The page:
A CineVegas Review: The Bourne Legacy

By Ron Peltier

Expectations are important when considering whether to patronize a franchise be it a food joint or entertainment vehicle. One expects the same burger whether one is in Las Vegas, London or Luxemburg; familiarity breeds contentment. The fourth installment of the Bourne series understands expectations and makes sure they are met in The Bourne Legacy. So if you liked the first three films in the series, you’ll likely like this one as it essentially is the same movie as the ones with some minor variations. In fact, it most closely resembles the first of the series The Bourne Identity.

Jason Bourne, played by Matt Damon, is only referenced here, as the film takes place a little bit after he wreaked havoc and exposed Trendstone. Of course, there always have been several super agents in the program and in this movie we meet another one—Aaron Cross, played by Jeremy Renner. Unlike Damon’s Bourne, who begins the series attempting to figure out who he is, Cross knows who he is—he wants to stay that way.

The plot hardly matters here—it’s the chase that’s important. As a result of Bourne’s exposing the program, it needs to be expunged. And, well, Cross is part of the program and so begins the chase.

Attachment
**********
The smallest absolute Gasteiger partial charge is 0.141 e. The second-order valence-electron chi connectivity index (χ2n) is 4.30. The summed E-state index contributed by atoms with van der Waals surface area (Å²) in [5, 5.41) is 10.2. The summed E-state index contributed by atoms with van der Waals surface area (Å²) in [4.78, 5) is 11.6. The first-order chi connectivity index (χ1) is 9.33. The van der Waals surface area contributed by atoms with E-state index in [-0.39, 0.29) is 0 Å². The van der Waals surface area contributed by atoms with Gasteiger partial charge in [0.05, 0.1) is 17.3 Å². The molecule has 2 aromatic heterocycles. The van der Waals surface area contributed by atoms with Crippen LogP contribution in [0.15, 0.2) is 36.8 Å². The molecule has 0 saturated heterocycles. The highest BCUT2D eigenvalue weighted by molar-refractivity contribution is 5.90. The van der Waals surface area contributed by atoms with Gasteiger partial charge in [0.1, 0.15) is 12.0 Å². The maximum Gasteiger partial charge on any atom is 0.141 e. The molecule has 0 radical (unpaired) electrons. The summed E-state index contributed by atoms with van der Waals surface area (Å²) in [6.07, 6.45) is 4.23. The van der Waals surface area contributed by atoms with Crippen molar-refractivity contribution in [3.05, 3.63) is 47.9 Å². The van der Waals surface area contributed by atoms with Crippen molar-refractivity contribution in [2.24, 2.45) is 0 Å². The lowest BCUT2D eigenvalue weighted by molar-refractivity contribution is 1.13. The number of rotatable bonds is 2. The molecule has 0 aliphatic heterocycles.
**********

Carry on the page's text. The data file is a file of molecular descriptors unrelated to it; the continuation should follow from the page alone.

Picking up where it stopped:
Directing this one and a screenwriter on all the films, Tony Gilroy, meets all the basic ingredients of the Bourne series. Totally badass protagonist, with a strong moral compass repeatedly outwits a far superiorly equipped, foreboding and furtive government agency. Check. An attractive women, Dr. Marta Shearing, played by Rachel Weisz, is forced to team up with Cross to save her life, but in the process falls in love with him. Check. Nefarious bureaucrats played effectively by Edward Norton and Stacey Keach justify killing their own agents with some spurious ethics to “protect national security.” Norton’s retired Col. Byer tells Cross in a flashback that what they do is “morally indefensible and absolutely necessary.” Check. Intense, implausible, documentary-style chase scenes through a crowded foreign city. Check. A totally badass super-agent is deployed to stop “the threat,” but is dispatched after the aforementioned chase sequence. Check. And an ending so reminiscent of the first film’s ending, I almost certainly know how the next one will begin. Check.

As I mentioned, there are some minor changes here, the most notable is with Cross. While Bourne was taciturn and aloof, Cross is garrulous and friendly. He chats with anyone he can.

He’s a more affable killing machine. His motivation is not the same as Bourne’s however, as we find out that a drug he has been taking per the program’s directives.

 

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